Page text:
Common turnips are made up of edible roots, stems and leaves. Several stems of the plant sprout from the bulbous root into broad green leaves. The root itself is roughly 3 inches in diameter, two-toned with magenta blushed tops and white bottoms that flow into the bulb's tapered thin taproot. Often, the taproot is trimmed before being sold . Turnips have a similar flavor and texture to radishes. Their bone white flesh is firm, crunchy succulent, earthy sweet and peppery.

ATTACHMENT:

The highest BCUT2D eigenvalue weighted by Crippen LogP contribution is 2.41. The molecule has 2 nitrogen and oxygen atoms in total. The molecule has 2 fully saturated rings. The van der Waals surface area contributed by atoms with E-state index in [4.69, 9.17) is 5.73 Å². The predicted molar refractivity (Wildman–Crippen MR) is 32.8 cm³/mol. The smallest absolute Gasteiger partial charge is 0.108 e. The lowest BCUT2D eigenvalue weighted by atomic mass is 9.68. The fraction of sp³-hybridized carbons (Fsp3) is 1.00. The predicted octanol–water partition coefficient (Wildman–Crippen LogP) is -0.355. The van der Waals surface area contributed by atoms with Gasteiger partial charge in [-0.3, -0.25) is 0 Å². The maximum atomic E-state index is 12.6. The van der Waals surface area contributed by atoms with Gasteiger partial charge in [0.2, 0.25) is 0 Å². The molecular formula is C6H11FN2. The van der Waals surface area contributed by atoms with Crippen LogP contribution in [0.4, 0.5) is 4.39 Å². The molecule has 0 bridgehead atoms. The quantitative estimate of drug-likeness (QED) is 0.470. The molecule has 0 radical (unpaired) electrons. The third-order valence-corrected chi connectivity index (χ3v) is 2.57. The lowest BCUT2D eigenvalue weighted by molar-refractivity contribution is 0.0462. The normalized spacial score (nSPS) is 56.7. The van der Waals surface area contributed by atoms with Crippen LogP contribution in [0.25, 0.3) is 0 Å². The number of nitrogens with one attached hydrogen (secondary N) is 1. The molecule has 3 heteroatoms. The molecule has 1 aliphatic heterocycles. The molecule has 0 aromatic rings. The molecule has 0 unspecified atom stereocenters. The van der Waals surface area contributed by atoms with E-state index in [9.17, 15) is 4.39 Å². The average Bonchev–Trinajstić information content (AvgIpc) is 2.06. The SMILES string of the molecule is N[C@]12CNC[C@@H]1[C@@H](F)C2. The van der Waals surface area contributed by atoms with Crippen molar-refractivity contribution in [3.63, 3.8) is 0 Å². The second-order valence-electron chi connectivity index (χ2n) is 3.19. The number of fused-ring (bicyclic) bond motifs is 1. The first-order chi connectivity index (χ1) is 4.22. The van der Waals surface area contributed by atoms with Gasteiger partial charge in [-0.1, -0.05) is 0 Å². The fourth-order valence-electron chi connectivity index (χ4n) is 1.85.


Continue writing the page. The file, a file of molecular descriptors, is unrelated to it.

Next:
Turnips are a quintessential cellar vegetable utilized in many classic European dishes. It was Escoffier who embellished the turnip's culinary attributes, elevating its purpose in dishes such as navets farces (stuffed turnips) and Navarin a la Printaniere (Young turnips with Spring Lamb). Turnips can be utilized for fresh eating when young, though they are truly transformed, their flesh softened and their flavors rich and sweet, when cooked. Best cooking methods are braising, simmering, slow roasting and saut?eing. Turnips can also be made into smooth pur?es and soups. Turnips pair well with other root vegetables such as beets, parsnips and carrots. They also pair with rich meats such as, beef and game. Other complimentary ingredients include butter, cream, cheese, chives, chestnuts, garlic, citrus, mushrooms, parsley, potatoes, tarragon, thyme and vinegar.